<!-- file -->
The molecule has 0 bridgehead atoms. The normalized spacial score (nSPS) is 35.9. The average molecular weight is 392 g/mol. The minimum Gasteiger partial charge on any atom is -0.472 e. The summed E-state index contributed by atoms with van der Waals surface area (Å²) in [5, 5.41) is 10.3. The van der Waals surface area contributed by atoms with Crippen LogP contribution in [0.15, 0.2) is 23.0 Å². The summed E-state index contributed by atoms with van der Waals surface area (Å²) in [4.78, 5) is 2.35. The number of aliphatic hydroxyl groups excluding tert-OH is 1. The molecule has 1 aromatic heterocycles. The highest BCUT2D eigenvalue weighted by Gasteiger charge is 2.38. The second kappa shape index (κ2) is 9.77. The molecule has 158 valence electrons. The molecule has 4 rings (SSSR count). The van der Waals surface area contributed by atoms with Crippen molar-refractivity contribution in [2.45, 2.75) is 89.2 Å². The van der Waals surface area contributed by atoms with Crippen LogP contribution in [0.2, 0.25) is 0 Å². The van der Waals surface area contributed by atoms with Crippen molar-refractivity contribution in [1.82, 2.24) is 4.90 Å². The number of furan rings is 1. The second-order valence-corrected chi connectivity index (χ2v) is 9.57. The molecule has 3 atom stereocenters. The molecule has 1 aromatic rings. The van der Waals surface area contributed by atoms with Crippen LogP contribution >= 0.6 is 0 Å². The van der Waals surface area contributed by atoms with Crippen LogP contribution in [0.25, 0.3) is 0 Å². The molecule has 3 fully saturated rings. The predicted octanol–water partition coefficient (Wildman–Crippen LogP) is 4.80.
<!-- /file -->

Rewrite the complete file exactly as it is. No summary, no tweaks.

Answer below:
The molecule has 0 bridgehead atoms. The normalized spacial score (nSPS) is 35.9. The average molecular weight is 392 g/mol. The minimum Gasteiger partial charge on any atom is -0.472 e. The summed E-state index contributed by atoms with van der Waals surface area (Å²) in [5, 5.41) is 10.3. The van der Waals surface area contributed by atoms with Crippen LogP contribution in [0.15, 0.2) is 23.0 Å². The summed E-state index contributed by atoms with van der Waals surface area (Å²) in [4.78, 5) is 2.35. The number of aliphatic hydroxyl groups excluding tert-OH is 1. The molecule has 1 aromatic heterocycles. The highest BCUT2D eigenvalue weighted by Gasteiger charge is 2.38. The second kappa shape index (κ2) is 9.77. The molecule has 158 valence electrons. The molecule has 4 rings (SSSR count). The van der Waals surface area contributed by atoms with Crippen molar-refractivity contribution in [2.45, 2.75) is 89.2 Å². The van der Waals surface area contributed by atoms with Crippen LogP contribution in [0.2, 0.25) is 0 Å². The van der Waals surface area contributed by atoms with Crippen molar-refractivity contribution in [1.82, 2.24) is 4.90 Å². The number of furan rings is 1. The second-order valence-corrected chi connectivity index (χ2v) is 9.57. The molecule has 3 atom stereocenters. The molecule has 1 aromatic rings. The van der Waals surface area contributed by atoms with Crippen LogP contribution >= 0.6 is 0 Å². The van der Waals surface area contributed by atoms with Crippen LogP contribution in [0.25, 0.3) is 0 Å². The molecule has 3 fully saturated rings. The predicted octanol–water partition coefficient (Wildman–Crippen LogP) is 4.80.